Push Comes To Shove

production: Madlib, J. Dilla, Oh No, Just Blaze

guests: Oh No, Baby Sagg, J. Dilla, Dudle Perkins, Diamond, Poke, Noelle.
year of release: 2005
1.
Intro
2.
Serious feat. Oh No
3.
Whut U In It 4
4.
Can’t Hold On
5.
Push
6.
Special feat. Noelle
7.
The Offering (Interlude)
8.
Hold Your Breath
9.
Now U Know feat. Dudley Perkins
10.
Pressure feat. Diamond D & Poke
11.
Never Saw It Coming
12. So Real
13. Never Give U Up
14. Mary J (Interlude)
15. Get Back
16. Listen 2 This
17. Yeah
18. Nightlife feat. Noelle
  Can’t Hold On
Stones Throw records is somewhat of a family affair. While Peanut Butter Wolf is from somewhere further up north, the Oxnard massive is more or less taking over the label. That also as Medaphoar, or MED, is finally getting his solo album out. He already impressed folks with his guest appearance on the Madvillain album ("Raid"), he is on one of the best songs on the second Quasimoto album, and with the odd song and appearance here and there, the buzz should be big enough for folks to at least know who we're talking about here.
Now add to that the producer line up of Madlib, J. Dilla, Oh No and Just Blaze. Yes, Just Blaze. Apparently Stones Throw has enough money to hire platinum-plus hitmaker Just Blaze for "Get Back". And damn this is, it's just, damn it's, it's fire. Hot. Supreme. Dope. Give this to any darling-of-the-masses emcee and you'd have a super hit at your hands - says me who's one that's been heard saying 'Just Blaze is overrated.' And he is. But this song is good. MED doesn't even need to do much - and he doesn't - to make this one a dope tune.
So yes, folks are drooling all over the producer line up, while in actuality not everything they do bumps as much as everyone likes to pretend. Especially J. Dilla is oftentimes a fishy producer. Thus the two tunes he did "Push" (including a guest appearance by the man) and "So Real" must stand to special scrutiny. With "Push" we do hear a certain strong attempt to adapt to a gameplan of making Stones Throw better known outside of the used-to-be-called backpacker circle. There's this little keyboard in there, an excellent bass and drum production, and an overall minimalism oftentimes favorite by Timbaland and Lil Jon. Heck MED even urges the ladies to 'work that thang.' "So Real" is definitely something different: there's an openness if not even bigness to the beat, with all instruments and elements exceptionally well programmed, to result is something more impressive underneath the superficial surface. And for the record Oh No produced the unspectacular "What U In It For?", and "Never Give U Up". This one is a nice, soulful little tune, that's meant to lure Ms. Mary Jane, along with the sun and good vibes and times. As for the rest, all songs were produced by Madlib.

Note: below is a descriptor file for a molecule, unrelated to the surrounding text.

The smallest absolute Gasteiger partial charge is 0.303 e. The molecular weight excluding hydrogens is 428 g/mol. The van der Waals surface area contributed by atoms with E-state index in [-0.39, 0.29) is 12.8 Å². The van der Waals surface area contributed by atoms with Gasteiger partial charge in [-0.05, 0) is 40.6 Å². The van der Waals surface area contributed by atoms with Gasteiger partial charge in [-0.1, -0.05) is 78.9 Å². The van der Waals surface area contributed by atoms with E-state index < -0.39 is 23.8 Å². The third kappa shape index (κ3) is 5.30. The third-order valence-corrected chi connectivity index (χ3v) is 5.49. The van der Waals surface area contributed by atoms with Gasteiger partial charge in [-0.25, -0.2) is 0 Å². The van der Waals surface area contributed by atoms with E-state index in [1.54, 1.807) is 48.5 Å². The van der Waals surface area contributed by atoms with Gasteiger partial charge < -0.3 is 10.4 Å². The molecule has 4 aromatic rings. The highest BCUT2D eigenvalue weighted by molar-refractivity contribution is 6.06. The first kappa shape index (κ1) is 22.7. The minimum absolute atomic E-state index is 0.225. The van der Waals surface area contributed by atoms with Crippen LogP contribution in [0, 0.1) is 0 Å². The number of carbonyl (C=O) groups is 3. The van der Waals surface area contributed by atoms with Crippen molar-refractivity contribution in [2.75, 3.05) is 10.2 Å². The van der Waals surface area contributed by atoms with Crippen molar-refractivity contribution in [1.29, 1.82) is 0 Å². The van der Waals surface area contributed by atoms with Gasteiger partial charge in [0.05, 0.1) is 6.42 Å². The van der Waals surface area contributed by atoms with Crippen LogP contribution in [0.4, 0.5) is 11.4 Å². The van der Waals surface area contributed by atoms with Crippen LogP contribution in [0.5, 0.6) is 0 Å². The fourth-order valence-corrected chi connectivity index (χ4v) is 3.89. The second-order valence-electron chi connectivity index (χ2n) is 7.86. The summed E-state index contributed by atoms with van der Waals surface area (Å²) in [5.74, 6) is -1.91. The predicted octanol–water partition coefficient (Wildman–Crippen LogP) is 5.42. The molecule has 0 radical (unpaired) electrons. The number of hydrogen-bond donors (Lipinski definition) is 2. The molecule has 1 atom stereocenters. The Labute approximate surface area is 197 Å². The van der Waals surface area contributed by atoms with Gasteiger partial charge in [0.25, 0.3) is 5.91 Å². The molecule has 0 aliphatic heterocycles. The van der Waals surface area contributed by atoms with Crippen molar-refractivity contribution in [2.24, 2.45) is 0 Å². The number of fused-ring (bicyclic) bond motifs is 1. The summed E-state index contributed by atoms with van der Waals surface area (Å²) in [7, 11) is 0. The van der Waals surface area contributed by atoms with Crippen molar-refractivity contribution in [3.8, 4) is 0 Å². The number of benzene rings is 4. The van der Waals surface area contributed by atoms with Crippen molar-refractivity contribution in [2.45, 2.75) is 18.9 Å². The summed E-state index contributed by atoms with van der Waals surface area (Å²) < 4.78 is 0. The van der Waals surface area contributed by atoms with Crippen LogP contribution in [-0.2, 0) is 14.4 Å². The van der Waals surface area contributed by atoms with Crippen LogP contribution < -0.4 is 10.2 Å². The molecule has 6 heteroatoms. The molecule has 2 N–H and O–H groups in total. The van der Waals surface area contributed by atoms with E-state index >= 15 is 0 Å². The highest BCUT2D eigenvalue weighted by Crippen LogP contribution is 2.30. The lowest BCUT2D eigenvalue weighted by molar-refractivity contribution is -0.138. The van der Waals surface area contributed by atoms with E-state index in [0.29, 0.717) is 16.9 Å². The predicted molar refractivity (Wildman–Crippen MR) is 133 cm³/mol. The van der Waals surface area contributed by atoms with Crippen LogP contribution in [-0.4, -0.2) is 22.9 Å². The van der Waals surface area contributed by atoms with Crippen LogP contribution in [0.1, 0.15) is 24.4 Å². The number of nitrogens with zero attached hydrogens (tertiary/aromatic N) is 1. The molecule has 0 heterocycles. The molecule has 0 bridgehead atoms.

MED's rhyme style can actually easily annoy though. It sounds as if he has to force every word up, kinda coughs his rhymes, and the high pitch tone, is like a tame little drill, that's not always treating your ears very kindly. That's to put it to the worst of descriptions. In actuality this gapped kind of flow allows him to really build the words around the rhythm and match 'em quite perfectly to the surface.
And thus there's many songs that are good on here, with MEDs honorable rhyming on songs like "Can't Hold On". This includes an irresistible bassline and an interesting choice of sample for Madlib. There's another truck rattling bass on "Now You Know", while there's Diamond D and Poke on the proper "Pressure". And this is one of those albums that will sound better the more you listen to it.
So the bad parts about this records are songs like "Hold Your Breath" (and "Special" is kinda overproduced) or the recurring sense that this is actually trying to blow up. It's not selling out as the styles found on here are still well done and don't blatantly dumbed down commercialized for the masses. But there's still just an overall impression of 'lets make this a big release' intention. What actually wouldn't be a bad thing, cause if songs like "Yeah" get radio play, it would be worth turning on the radio. But don't be surprised if some purists will frown, while your usually-doesn't-know-better little brother will suddenly stand in your door asking who the hell this dude is.
review: tadah
   
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